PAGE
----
About 6,000 Johnson County landowners received letters from the county appraiser’s office last week. The letters request information about agricultural use on property that has been platted.
Paul Welcome, county appraiser, said the Agricultural Survey 2013 is a way to get information voluntarily. However, the letter reads that failure to return the form may results in the removal of agricultural classification for tax year 2014.
“A change in classification will result in a significant change in taxable value,” it reads.
Agricultural land is typically valued much lower than fair market value. For example, one acre may sell for $1,000 or more, but for tax purposes, agricultural land is valued at between $200 and $300 in Johnson County.
The survey asks to describe current land uses for agricultural properties including the date of the last harvest and type of crop, and the numbers of acreage used for each crop. Owners are also asked to provide copies of agricultural lease agreements and or income and expense reports of land that is owner-farmed.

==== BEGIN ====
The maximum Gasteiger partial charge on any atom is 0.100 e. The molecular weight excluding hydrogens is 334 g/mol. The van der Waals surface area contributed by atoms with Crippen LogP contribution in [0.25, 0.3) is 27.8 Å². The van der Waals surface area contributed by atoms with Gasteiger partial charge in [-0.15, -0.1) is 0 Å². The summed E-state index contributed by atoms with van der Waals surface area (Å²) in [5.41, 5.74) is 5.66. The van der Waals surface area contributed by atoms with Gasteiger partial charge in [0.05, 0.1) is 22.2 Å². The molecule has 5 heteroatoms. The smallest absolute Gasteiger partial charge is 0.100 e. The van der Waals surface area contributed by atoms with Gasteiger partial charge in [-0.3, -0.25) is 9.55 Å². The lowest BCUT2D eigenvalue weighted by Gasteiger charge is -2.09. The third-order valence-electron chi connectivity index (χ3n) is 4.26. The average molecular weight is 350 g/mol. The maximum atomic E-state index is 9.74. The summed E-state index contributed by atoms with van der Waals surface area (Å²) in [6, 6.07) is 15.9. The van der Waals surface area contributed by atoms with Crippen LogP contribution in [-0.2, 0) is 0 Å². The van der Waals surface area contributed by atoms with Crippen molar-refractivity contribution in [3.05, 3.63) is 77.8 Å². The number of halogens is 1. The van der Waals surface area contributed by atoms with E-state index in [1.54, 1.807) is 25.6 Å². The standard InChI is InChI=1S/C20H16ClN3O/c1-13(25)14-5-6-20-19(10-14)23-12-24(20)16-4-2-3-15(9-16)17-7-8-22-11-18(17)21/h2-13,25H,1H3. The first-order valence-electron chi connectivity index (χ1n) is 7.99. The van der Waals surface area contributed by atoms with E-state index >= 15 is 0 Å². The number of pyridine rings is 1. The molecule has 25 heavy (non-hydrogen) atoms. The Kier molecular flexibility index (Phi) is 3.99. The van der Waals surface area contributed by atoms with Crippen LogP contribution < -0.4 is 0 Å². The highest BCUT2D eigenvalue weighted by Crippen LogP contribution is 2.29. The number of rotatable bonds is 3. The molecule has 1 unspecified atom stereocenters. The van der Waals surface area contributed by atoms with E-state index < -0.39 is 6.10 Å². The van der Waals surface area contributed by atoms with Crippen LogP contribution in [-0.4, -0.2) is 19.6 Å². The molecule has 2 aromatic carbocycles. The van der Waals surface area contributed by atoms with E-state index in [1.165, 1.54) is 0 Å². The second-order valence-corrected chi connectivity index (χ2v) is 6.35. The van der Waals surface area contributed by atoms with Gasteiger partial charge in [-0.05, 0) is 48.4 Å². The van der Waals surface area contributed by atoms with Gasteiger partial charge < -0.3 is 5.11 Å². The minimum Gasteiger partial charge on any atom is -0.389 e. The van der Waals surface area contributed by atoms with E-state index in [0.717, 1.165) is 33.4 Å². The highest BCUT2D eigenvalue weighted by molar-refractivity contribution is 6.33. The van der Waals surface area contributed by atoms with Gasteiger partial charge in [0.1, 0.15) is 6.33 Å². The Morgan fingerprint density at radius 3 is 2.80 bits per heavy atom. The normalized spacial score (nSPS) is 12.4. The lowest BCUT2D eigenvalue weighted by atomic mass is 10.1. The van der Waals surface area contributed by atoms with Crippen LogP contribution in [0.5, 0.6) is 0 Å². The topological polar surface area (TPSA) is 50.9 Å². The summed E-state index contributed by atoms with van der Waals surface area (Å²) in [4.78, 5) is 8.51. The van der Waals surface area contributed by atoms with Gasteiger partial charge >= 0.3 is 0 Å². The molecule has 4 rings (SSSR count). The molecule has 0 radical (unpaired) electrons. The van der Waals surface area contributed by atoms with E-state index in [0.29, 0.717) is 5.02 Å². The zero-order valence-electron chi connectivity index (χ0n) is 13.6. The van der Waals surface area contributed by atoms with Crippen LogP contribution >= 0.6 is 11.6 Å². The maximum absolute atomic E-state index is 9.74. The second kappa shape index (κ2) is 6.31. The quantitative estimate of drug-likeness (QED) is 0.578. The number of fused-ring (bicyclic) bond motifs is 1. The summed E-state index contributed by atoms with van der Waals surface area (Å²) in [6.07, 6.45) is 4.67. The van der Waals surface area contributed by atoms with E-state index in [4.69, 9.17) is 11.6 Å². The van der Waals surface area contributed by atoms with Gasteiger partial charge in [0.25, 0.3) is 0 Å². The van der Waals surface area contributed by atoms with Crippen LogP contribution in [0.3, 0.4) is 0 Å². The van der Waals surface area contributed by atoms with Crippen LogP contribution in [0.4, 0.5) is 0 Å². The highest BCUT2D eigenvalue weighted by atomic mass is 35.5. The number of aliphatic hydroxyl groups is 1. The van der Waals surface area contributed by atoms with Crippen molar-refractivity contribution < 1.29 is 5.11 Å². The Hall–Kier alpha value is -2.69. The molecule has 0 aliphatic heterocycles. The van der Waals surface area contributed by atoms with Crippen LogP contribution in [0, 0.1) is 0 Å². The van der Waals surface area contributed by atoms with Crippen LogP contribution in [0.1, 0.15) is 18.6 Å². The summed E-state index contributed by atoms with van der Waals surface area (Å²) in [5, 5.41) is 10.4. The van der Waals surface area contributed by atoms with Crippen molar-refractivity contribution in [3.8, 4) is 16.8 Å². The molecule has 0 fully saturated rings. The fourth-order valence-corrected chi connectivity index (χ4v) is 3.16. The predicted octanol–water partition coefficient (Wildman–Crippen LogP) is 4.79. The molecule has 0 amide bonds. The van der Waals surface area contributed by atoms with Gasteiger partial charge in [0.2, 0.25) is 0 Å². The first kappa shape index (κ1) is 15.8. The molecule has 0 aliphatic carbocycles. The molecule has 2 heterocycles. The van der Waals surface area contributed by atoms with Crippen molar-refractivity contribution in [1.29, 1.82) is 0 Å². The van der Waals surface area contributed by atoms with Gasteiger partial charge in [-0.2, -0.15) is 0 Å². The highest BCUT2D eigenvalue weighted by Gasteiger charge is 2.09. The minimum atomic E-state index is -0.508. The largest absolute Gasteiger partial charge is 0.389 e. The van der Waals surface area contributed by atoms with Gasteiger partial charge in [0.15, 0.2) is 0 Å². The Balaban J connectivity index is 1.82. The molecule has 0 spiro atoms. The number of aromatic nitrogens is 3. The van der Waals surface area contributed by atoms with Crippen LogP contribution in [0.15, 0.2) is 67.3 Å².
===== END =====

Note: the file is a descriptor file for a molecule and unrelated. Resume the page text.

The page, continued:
Several other counties in Kansas, including Sedgewick, Douglas and Miami counties, conduct similar agricultural studies to ensure that properties are appraised correctly.
“It’s actually making sure we have the classification of the property correct,” Welcome said. “I don’t care what they pay. I care about classification and values.”
By county code, any property that is smaller than five acres must be platted. Platting, Welcome explained, is how properties today are legally described with words like “lots” and “blocks.” However, there are parcels of land in Johnson County that are still legally described using old terminology, leaps and bounds.
“That was the way (land) was passed down years ago,” Welcome explained.
Today, when a property is divided for future development or to divide among heirs, the land is platted, though its agricultural use may remain the same.
With an uptick in new construction, Welcome said the appraiser’s office wanted to ensure that the